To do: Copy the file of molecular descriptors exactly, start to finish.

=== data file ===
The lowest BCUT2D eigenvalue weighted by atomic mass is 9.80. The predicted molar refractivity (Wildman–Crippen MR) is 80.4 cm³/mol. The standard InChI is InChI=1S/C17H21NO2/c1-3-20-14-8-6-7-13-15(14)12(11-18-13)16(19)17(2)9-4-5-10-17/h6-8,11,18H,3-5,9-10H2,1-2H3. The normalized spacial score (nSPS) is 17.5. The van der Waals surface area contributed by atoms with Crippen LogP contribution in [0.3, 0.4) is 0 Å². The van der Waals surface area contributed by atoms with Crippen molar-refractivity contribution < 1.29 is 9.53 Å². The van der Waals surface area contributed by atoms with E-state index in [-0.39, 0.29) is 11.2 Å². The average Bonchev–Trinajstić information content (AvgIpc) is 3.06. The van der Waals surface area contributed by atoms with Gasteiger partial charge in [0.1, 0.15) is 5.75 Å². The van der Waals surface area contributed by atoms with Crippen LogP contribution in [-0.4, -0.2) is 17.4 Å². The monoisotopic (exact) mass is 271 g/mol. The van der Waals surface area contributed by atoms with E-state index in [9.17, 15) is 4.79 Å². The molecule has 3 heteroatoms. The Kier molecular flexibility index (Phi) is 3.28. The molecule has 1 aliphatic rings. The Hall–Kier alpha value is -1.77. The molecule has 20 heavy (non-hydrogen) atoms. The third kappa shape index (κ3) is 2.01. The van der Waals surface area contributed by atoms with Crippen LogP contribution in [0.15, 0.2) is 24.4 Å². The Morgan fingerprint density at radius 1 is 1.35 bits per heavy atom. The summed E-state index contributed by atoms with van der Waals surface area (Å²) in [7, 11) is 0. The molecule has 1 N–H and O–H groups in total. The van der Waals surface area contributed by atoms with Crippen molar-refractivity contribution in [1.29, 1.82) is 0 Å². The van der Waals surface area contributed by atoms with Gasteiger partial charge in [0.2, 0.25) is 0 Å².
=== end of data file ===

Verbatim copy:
The lowest BCUT2D eigenvalue weighted by atomic mass is 9.80. The predicted molar refractivity (Wildman–Crippen MR) is 80.4 cm³/mol. The standard InChI is InChI=1S/C17H21NO2/c1-3-20-14-8-6-7-13-15(14)12(11-18-13)16(19)17(2)9-4-5-10-17/h6-8,11,18H,3-5,9-10H2,1-2H3. The normalized spacial score (nSPS) is 17.5. The van der Waals surface area contributed by atoms with Crippen LogP contribution in [0.3, 0.4) is 0 Å². The van der Waals surface area contributed by atoms with Crippen molar-refractivity contribution < 1.29 is 9.53 Å². The van der Waals surface area contributed by atoms with E-state index in [-0.39, 0.29) is 11.2 Å². The average Bonchev–Trinajstić information content (AvgIpc) is 3.06. The van der Waals surface area contributed by atoms with Gasteiger partial charge in [0.1, 0.15) is 5.75 Å². The van der Waals surface area contributed by atoms with Crippen LogP contribution in [-0.4, -0.2) is 17.4 Å². The monoisotopic (exact) mass is 271 g/mol. The van der Waals surface area contributed by atoms with E-state index in [9.17, 15) is 4.79 Å². The molecule has 3 heteroatoms. The Kier molecular flexibility index (Phi) is 3.28. The molecule has 1 aliphatic rings. The Hall–Kier alpha value is -1.77. The molecule has 20 heavy (non-hydrogen) atoms. The third kappa shape index (κ3) is 2.01. The van der Waals surface area contributed by atoms with Crippen LogP contribution in [0.15, 0.2) is 24.4 Å². The Morgan fingerprint density at radius 1 is 1.35 bits per heavy atom. The summed E-state index contributed by atoms with van der Waals surface area (Å²) in [7, 11) is 0. The molecule has 1 N–H and O–H groups in total. The van der Waals surface area contributed by atoms with Crippen molar-refractivity contribution in [1.29, 1.82) is 0 Å². The van der Waals surface area contributed by atoms with Gasteiger partial charge in [0.2, 0.25) is 0 Å².